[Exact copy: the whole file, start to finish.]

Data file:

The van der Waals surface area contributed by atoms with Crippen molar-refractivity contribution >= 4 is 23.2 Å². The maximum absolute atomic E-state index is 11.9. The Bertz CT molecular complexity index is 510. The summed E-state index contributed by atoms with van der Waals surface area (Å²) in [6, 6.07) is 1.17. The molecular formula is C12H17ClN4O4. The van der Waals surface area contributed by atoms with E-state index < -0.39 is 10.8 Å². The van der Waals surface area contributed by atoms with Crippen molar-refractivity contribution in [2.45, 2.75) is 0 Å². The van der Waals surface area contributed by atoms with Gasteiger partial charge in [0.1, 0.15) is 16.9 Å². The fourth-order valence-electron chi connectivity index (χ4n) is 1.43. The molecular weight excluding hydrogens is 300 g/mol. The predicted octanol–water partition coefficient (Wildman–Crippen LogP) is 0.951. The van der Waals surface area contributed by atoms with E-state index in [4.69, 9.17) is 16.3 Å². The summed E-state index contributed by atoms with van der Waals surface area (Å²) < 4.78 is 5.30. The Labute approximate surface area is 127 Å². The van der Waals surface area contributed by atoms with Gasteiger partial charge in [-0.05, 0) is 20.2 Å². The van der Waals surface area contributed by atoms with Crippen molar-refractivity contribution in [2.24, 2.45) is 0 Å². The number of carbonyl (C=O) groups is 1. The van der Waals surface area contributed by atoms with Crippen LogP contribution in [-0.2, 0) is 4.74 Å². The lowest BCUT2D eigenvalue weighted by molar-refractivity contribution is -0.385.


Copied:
The van der Waals surface area contributed by atoms with Crippen molar-refractivity contribution >= 4 is 23.2 Å². The maximum absolute atomic E-state index is 11.9. The Bertz CT molecular complexity index is 510. The summed E-state index contributed by atoms with van der Waals surface area (Å²) in [6, 6.07) is 1.17. The molecular formula is C12H17ClN4O4. The van der Waals surface area contributed by atoms with E-state index < -0.39 is 10.8 Å². The van der Waals surface area contributed by atoms with Crippen molar-refractivity contribution in [2.45, 2.75) is 0 Å². The van der Waals surface area contributed by atoms with Gasteiger partial charge in [0.1, 0.15) is 16.9 Å². The fourth-order valence-electron chi connectivity index (χ4n) is 1.43. The molecular weight excluding hydrogens is 300 g/mol. The predicted octanol–water partition coefficient (Wildman–Crippen LogP) is 0.951. The van der Waals surface area contributed by atoms with E-state index in [4.69, 9.17) is 16.3 Å². The summed E-state index contributed by atoms with van der Waals surface area (Å²) < 4.78 is 5.30. The Labute approximate surface area is 127 Å². The van der Waals surface area contributed by atoms with Gasteiger partial charge in [-0.05, 0) is 20.2 Å². The van der Waals surface area contributed by atoms with Crippen molar-refractivity contribution in [2.24, 2.45) is 0 Å². The number of carbonyl (C=O) groups is 1. The van der Waals surface area contributed by atoms with Crippen LogP contribution in [-0.2, 0) is 4.74 Å². The lowest BCUT2D eigenvalue weighted by molar-refractivity contribution is -0.385.